Keidel: Severino's Below-Market Deal Could Pay Off Big For Yankees

Jason Keidel
February 18, 2019 - 1:06 pm
The Yankees' Luis Severino pitches in the first inning in Game 3 of the ALDS against the Boston Red Sox on Oct. 8, 2018, at Yankee Stadium.

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If you knew the same Yankees pitcher who started last year's Opening Day would also start this year's opener on March 28, you'd figure this is a rich man. 

And by normal metrics, Luis Severino just became one. But does the Yankees' ace really make $10 million per season? Sure, he skipped his final year of arbitration to sign a real deal for real money. Still, it makes you wonder if this 4-year, $40 million (with a team option for a fifth year) were a result of Brian Cashman's bargaining prowess or Severino's sliding confidence. 

This year Severino's salary will be half that of fellow starter Masahiro Tanaka ($22 million). He makes much less than J.A. Happ ($17 million), and barely more than CC Sabathia ($8 million). Severino will be paid less than Zach Britton ($13 million), Aroldis Chapman ($15 million), and even less than DJ LeMahieu ($12 million). 

Yogi Berra once joked that baseball is 90 percent mental, the other half physical. The first part of his comical truism isn't that far off - especially with pitchers, who need fierce confidence as much as they need their fastball. And there's little doubt Severino lost some location, mph, and mojo late last summer. 

Four months into the 2018 season, Severino was moonwalking to the AL Cy Young award. He dashed out to a 14-2 record with a 2.12 ERA through 19 starts. Yet from July 12 through the end of the season, Severino was 5-6 with a 5.69 ERA in 13 starts. Without a mangled MRI to blame, you have to wonder why his numbers plunged.

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Severino cited his diet and exercise program, both of which have been tweaked entering 2019. He claims to be using lighter weights for lifting and has dropped up to 15 pounds to make him more durable.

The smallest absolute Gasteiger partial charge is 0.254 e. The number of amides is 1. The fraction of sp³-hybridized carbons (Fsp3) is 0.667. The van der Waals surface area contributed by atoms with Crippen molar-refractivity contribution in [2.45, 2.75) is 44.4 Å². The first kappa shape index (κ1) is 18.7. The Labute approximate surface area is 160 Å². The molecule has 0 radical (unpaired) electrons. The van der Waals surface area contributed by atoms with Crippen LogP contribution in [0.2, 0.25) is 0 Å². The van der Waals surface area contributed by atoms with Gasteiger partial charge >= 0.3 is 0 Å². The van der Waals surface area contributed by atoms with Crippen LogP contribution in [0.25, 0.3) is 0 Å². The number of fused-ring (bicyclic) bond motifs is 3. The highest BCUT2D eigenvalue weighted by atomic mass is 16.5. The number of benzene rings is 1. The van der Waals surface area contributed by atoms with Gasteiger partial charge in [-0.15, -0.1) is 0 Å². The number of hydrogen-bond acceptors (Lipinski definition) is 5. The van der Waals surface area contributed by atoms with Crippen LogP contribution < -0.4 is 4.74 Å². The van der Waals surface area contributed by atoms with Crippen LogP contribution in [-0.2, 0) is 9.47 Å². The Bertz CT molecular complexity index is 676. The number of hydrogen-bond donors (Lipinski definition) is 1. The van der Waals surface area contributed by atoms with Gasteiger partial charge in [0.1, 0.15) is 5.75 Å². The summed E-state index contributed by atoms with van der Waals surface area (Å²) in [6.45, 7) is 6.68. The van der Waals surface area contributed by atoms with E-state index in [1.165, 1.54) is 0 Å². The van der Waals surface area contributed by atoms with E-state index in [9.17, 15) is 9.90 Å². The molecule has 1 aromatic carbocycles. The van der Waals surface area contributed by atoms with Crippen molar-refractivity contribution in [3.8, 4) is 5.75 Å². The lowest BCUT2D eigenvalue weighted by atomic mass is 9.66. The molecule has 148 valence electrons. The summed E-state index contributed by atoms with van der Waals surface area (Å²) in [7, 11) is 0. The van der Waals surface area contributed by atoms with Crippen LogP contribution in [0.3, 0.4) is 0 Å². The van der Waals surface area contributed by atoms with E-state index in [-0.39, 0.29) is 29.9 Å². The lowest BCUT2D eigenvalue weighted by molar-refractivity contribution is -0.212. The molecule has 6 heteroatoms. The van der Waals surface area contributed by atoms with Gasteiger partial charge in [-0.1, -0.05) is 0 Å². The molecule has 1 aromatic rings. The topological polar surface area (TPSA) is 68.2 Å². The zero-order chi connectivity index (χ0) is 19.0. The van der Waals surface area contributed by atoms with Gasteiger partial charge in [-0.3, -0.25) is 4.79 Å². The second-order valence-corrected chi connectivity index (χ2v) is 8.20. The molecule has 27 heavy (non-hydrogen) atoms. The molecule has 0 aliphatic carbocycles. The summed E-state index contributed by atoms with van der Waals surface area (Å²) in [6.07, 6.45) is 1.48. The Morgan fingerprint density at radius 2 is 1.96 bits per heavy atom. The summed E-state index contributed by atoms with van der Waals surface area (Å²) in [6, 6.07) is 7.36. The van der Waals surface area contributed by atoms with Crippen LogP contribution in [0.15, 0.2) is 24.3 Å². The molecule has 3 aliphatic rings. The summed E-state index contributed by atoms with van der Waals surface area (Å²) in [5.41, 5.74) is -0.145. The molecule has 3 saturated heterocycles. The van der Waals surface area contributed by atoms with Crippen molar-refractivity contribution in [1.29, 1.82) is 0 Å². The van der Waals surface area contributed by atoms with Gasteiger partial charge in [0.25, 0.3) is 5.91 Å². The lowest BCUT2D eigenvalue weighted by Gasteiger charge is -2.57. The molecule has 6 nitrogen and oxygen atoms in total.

Fine. But Severino hasn't been pitching or acting like an ace for a while. Consider the Yankees are 44-19 in Severino's 63 starts since the first pitch of the 2017 season. The 44 wins are the most by any MLB club with one starting pitcher over that span. Severino also owns two of the top six single-season strikeout totals in team history, posting 230 in 2017 and 220 last year. 

You don't expect anyone to gamble in the same vein as Max Scherzer, who turned down $144 million from the Detroit Tigers and cashed in the next year with the Washington Nationals for $210 million. Scherzer has generational skill and otherworldly will. But when he's on his game, Severino is one of the five-best pitchers on the planet. Fans marveled at his fastballs tickling triple-digits, placing them impossibly close to the plate yet keeping it inches from the bat.

Severino, who turns 25 in a few days, didn't bet on his ability, opting for a warm financial blanket at half of what he could be worth in a year or two. Across the Harlem River, Jacob deGrom, who's still toiling in arbitration, is making $7 million more than Severino this summer, and even the Mets ace is making millions less than he's worth. 

If Severino pitches this year with the same wizardry that made him a star entering last year's All-Star break, then the Yankees got a deal, if not a steal, for his services. They just hope that weight was the only thing he lost after last summer.

Twitter: @JasonKeidel